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Come See the ALL NEW Blue Roo Creations, where every artisan is a veteran or the spouse of a veteran!

BRC Web Store Purchases Now Include Shipping!

It Has Come to My Attention that Empathy for Others in Today's World Has Died...URGENT! Always Quarantine Newly Purchased Birds!
~A dog on its owner's property is a pet; A dog on someone else's property is a predator~

 
 

 

 

 

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post #9 of 13
Thread Starter 


the bedding is ceader & it isn't at all dusty,

"sneezy" is now in a box with heatlamp,food & water.

what is a good source or protein for a 2 week old chick?

 

i'll give this chick 2 weeks , after that i have day old chicks showing up

and there will be NO sick chicks here to infect my english/american orpingtons i can tell you that!!

 

thanks

piglett


 

Quote:
Originally Posted by speckledhen View Post

Provide the best environment, watch the dust in the feed, make sure the bedding isn't super dusty (pine shavings vary greatly), separate the one you think may be ill, give extra protein, maybe some vitamins and observe.

 

If you treat what may end up being a contagious respiratory disease, you have set up a cycle of disease and created carriers in the flock that will keep your flock basically sick on an ongoing basis. Sometimes, if a bird isn't strong enough, it's best to let nature take its course. I know that goes against the grain for most people, but with chickens, it's often the best way to make a good, healthy flock. Best to let an immuno-compromised chick pass on than try to keep a weakling going and weaken the entire flock. JMHO. It may just need some extra TLC, maybe just be extra sensitive to dust. I have a hen who is 5 years old and she has always been a sneezer. She is not ill, just has sensitive and possibly not well-formed nasal passages. It's just peculiar to her.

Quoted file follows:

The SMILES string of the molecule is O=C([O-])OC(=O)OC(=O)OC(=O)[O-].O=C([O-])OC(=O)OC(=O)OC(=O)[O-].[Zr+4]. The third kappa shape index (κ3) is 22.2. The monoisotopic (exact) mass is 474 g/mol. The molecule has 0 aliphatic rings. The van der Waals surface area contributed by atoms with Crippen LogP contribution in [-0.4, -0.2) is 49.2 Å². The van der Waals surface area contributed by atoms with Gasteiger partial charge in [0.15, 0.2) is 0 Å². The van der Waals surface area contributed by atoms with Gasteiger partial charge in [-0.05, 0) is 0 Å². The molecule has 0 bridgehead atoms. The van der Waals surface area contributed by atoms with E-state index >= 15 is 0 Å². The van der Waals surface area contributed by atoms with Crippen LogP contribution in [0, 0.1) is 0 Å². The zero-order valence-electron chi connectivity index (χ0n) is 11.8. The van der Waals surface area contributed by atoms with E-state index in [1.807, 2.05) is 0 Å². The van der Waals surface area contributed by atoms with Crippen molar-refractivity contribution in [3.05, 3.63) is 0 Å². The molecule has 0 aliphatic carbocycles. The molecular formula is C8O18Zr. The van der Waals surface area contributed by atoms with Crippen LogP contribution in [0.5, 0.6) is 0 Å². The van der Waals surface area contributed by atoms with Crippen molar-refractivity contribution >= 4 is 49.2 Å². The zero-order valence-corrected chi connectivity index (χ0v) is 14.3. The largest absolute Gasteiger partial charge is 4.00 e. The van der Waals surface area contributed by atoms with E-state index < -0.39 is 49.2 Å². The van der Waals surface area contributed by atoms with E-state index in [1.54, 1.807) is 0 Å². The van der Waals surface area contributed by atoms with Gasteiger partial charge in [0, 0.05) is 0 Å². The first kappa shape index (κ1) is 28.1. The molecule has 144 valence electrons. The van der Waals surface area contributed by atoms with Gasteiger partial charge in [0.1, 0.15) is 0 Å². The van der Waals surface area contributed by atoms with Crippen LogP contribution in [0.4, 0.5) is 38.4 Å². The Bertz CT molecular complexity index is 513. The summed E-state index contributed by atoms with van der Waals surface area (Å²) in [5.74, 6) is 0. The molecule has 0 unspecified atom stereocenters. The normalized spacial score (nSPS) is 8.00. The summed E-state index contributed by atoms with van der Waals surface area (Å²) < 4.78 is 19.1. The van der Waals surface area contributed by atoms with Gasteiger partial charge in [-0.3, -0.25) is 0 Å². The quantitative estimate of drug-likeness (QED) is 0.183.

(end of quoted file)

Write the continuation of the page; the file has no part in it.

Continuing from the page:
post #10 of 13

I would get rid of the cedar shavings.  Cedar puts off fumes that can irritate the respiratory passages.  Its the reason that it repels bugs.  I think I read that a 5% mix of cedar in with pine is ok. Others, please correct me if I'm wrong.  I would use just plain pine shavings.  If you think their dust content is too high, you can put them into an onion bag and shake the dust out or a colander or some other similar thing.

 

You can add hard boiled egg yolk to the starter crumbles and that will boost the protein.


Edited by Lacy Blues - 3/19/12 at 11:11pm